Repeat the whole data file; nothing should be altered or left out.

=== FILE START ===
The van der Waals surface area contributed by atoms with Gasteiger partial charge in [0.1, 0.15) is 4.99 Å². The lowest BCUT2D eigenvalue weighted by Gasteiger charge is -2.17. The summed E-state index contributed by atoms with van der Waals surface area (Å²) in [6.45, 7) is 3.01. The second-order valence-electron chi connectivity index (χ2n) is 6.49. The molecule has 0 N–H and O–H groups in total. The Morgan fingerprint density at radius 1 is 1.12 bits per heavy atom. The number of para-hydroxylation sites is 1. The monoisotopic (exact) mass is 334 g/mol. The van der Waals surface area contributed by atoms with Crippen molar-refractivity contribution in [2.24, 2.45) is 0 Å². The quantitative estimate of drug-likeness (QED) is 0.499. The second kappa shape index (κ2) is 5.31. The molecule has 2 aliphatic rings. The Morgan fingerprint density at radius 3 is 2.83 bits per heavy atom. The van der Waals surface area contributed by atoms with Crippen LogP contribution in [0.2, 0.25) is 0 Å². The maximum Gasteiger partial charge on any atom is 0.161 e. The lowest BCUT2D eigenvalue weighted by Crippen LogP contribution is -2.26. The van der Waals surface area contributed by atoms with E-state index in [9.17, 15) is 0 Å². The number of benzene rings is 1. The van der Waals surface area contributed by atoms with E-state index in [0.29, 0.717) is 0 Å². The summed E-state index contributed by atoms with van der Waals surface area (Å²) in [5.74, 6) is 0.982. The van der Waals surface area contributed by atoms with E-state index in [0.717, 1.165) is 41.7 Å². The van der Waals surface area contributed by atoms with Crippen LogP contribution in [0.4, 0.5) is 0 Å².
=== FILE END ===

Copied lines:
The van der Waals surface area contributed by atoms with Gasteiger partial charge in [0.1, 0.15) is 4.99 Å². The lowest BCUT2D eigenvalue weighted by Gasteiger charge is -2.17. The summed E-state index contributed by atoms with van der Waals surface area (Å²) in [6.45, 7) is 3.01. The second-order valence-electron chi connectivity index (χ2n) is 6.49. The molecule has 0 N–H and O–H groups in total. The Morgan fingerprint density at radius 1 is 1.12 bits per heavy atom. The number of para-hydroxylation sites is 1. The monoisotopic (exact) mass is 334 g/mol. The van der Waals surface area contributed by atoms with Crippen molar-refractivity contribution in [2.24, 2.45) is 0 Å². The quantitative estimate of drug-likeness (QED) is 0.499. The second kappa shape index (κ2) is 5.31. The molecule has 2 aliphatic rings. The Morgan fingerprint density at radius 3 is 2.83 bits per heavy atom. The van der Waals surface area contributed by atoms with Crippen LogP contribution in [0.2, 0.25) is 0 Å². The maximum Gasteiger partial charge on any atom is 0.161 e. The lowest BCUT2D eigenvalue weighted by Crippen LogP contribution is -2.26. The van der Waals surface area contributed by atoms with E-state index in [9.17, 15) is 0 Å². The number of benzene rings is 1. The van der Waals surface area contributed by atoms with E-state index in [0.29, 0.717) is 0 Å². The summed E-state index contributed by atoms with van der Waals surface area (Å²) in [5.74, 6) is 0.982. The van der Waals surface area contributed by atoms with E-state index in [0.717, 1.165) is 41.7 Å². The van der Waals surface area contributed by atoms with Crippen LogP contribution in [0.4, 0.5) is 0 Å².